“Get eaten by predators” may be extreme, none of us are eaten by a predator when we lose a loot roll, but the execution is similar. At the end of a boss fight, a piece of loot can only be distributed to one individual. That individual significantly improves, but the group only improves if that one individual continues to play with them. The choice, ultimately, is in the hands of the player.
Now, I could just have this stance because I haven’t had the best of luck with guilds in the past. They would either demand ridiculous amounts of time, or have almost zero activity that made staying in them the same as not being in a guild at all. And now? With my transitive nature, the best guild I’m in is one with players in multiple games, with Twitter our primary contact. So it goes.
I know this isn’t the most efficient manner of getting loot, but then not all of us join guilds just for the loot alone.
This is why Free-To-Play is my model of choice. It’s not because I can’t afford to pay a subscription, it’s simply because, when not confined by a subscription, the onus of quality and pulling players in falls onto the developers. This leads to events, and lots of them.
For the past month I’ve been ping-ponging between The Secret World, Guild Wars 2, and Star Trek Online because of these events. Guild Wars 2, of course, has it’s content flowing continuously with something new every 2 weeks. However, not being max level, most of the new content is not aimed at me. So Guild Wars 2 has fallen by the wayside to make way for the following:
- The Secret World’s Whispering Tide – The path to Issue #8, The Venetian Agenda, and the prelude to the opening of the new Tokyo region. It looks like Phase 3 is ramping up TODAY as per tweets from Richard Sonnac seem to imply.
- Star Trek Online’s Crystalline Cataclysm Event – Our favorite giant, destructive snowflake is back and asking for a beating. In this 10-man instance, the Tholians have suddenly showed an interest in the Crystalline Entity, possibly being due to their species being of similar composition. The Tholians, though, are bad news, and as such, they all need a good whooping. Until October 21st (according to the game launcher), a daily beating of the entity gives a metric ton of Tholian marks, and a 50,000 dilithium pot.
- StarbaseUGC’s Purity Foundry Series – Part Two of the Purity Series, Purity: Of Thought by Bazag, has already been released, and it adds a decent amount of back-story to the Obani, Federation, and Sajan people.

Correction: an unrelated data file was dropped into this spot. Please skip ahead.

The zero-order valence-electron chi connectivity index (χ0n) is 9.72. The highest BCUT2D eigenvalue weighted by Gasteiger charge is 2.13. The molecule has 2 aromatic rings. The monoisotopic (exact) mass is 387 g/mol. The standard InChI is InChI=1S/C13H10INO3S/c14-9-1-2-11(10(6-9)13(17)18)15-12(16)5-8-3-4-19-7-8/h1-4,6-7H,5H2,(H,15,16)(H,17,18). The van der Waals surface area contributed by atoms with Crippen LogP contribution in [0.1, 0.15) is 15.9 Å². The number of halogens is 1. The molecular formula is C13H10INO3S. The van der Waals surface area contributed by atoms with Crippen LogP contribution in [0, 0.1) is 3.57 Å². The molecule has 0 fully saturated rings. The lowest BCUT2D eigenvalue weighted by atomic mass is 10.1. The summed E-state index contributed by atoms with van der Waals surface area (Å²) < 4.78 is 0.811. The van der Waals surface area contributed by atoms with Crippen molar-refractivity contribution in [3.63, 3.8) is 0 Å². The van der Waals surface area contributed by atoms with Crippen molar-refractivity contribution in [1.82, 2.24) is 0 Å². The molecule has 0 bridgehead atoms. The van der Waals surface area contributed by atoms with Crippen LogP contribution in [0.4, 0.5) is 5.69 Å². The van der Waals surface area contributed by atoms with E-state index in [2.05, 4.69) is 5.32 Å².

And then you know what’s coming up, don’t you? The Superbowl of MMO Events: Halloween.
Guild Wars 2 is looking like it’s kicking it’s usual Halloween event up a notch, which seems impossible as it was already at 11. This year, instead of the event simply focused around the Mad King, instead we will be seeing Prince Edrick take center stage in the “Blood and Madness” event. I’m seriously excited to try the Clocktower jumping puzzle, and even if you’re not max level, it sounds like there will still be plenty to do.
The Secret World is also kicking their Halloween celebration up a notch by bringing back the Cat God event from last year, which is going to be new to me, but then adding on something that sounds amazing: Stories from Soloman Island. Soloman Island is one of my favorite MMO locations ever, competing with LotRO’s The Shire for top spot, so I CAN NOT WAIT to check this out.
I like to try new games, but I don’t think I’ll be able to leave the grasp of these events for quite a while.
This is for you, Syl… and you as well, Jeromai.
For your reading pleasure, here is a collection of MMO haiku, made up on the spot. Random, creative, MMO-based poetry goodness. If you’re feeling creative as well, how about starting up your own site, or joining up with other writers? It’s not as hard as you might think. Enjoy.
Fiction or Real Life?
Friends we meet in game are real.
I level crafting,
but can’t make good leveled gear!
Why is this useless?!
Knights, Templars, Castles.
The sword was overpowered.
Still true to this day.
“Hey! Big bad boss guy!
Look at my big armored butt!
… Whoops… I lost aggro.”
“Captain, it’s the Borg!”
“My tribble is in the bank.”
The Bad-Ass Templars,
I love Guild Wars 2.
It’s like walking through fine art,
with mass violence.
One more special mark,
until I’m finally done!
Wait… there is more grind?!